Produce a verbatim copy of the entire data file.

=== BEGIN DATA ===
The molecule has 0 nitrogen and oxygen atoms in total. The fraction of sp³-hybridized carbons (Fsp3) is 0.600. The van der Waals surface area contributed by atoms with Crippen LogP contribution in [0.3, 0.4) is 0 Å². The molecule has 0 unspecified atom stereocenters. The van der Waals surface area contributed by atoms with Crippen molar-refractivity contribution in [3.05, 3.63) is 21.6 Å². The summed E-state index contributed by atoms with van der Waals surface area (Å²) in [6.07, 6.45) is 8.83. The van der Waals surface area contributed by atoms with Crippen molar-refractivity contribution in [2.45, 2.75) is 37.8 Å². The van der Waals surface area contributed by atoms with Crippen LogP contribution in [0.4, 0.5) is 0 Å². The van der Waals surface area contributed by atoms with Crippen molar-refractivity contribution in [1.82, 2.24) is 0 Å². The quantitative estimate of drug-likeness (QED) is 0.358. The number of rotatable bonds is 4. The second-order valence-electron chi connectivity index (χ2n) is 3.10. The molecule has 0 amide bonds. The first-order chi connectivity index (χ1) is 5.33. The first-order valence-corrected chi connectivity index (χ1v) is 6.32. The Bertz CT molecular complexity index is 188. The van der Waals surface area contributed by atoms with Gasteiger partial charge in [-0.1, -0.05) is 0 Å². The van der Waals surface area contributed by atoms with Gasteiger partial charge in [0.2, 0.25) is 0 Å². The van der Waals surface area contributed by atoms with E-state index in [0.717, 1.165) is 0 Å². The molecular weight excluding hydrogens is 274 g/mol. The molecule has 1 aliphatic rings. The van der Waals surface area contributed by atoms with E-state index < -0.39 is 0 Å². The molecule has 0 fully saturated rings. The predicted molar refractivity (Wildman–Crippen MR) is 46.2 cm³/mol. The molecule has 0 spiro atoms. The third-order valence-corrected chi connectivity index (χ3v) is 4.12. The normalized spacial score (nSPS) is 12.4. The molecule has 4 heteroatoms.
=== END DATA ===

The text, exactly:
The molecule has 0 nitrogen and oxygen atoms in total. The fraction of sp³-hybridized carbons (Fsp3) is 0.600. The van der Waals surface area contributed by atoms with Crippen LogP contribution in [0.3, 0.4) is 0 Å². The molecule has 0 unspecified atom stereocenters. The van der Waals surface area contributed by atoms with Crippen molar-refractivity contribution in [3.05, 3.63) is 21.6 Å². The summed E-state index contributed by atoms with van der Waals surface area (Å²) in [6.07, 6.45) is 8.83. The van der Waals surface area contributed by atoms with Crippen molar-refractivity contribution in [2.45, 2.75) is 37.8 Å². The van der Waals surface area contributed by atoms with Crippen LogP contribution in [0.4, 0.5) is 0 Å². The van der Waals surface area contributed by atoms with Crippen molar-refractivity contribution in [1.82, 2.24) is 0 Å². The quantitative estimate of drug-likeness (QED) is 0.358. The number of rotatable bonds is 4. The second-order valence-electron chi connectivity index (χ2n) is 3.10. The molecule has 0 amide bonds. The first-order chi connectivity index (χ1) is 5.33. The first-order valence-corrected chi connectivity index (χ1v) is 6.32. The Bertz CT molecular complexity index is 188. The van der Waals surface area contributed by atoms with Gasteiger partial charge in [-0.1, -0.05) is 0 Å². The van der Waals surface area contributed by atoms with Gasteiger partial charge in [0.2, 0.25) is 0 Å². The van der Waals surface area contributed by atoms with E-state index in [0.717, 1.165) is 0 Å². The molecular weight excluding hydrogens is 274 g/mol. The molecule has 1 aliphatic rings. The van der Waals surface area contributed by atoms with E-state index < -0.39 is 0 Å². The molecule has 0 fully saturated rings. The predicted molar refractivity (Wildman–Crippen MR) is 46.2 cm³/mol. The molecule has 0 spiro atoms. The third-order valence-corrected chi connectivity index (χ3v) is 4.12. The normalized spacial score (nSPS) is 12.4. The molecule has 4 heteroatoms.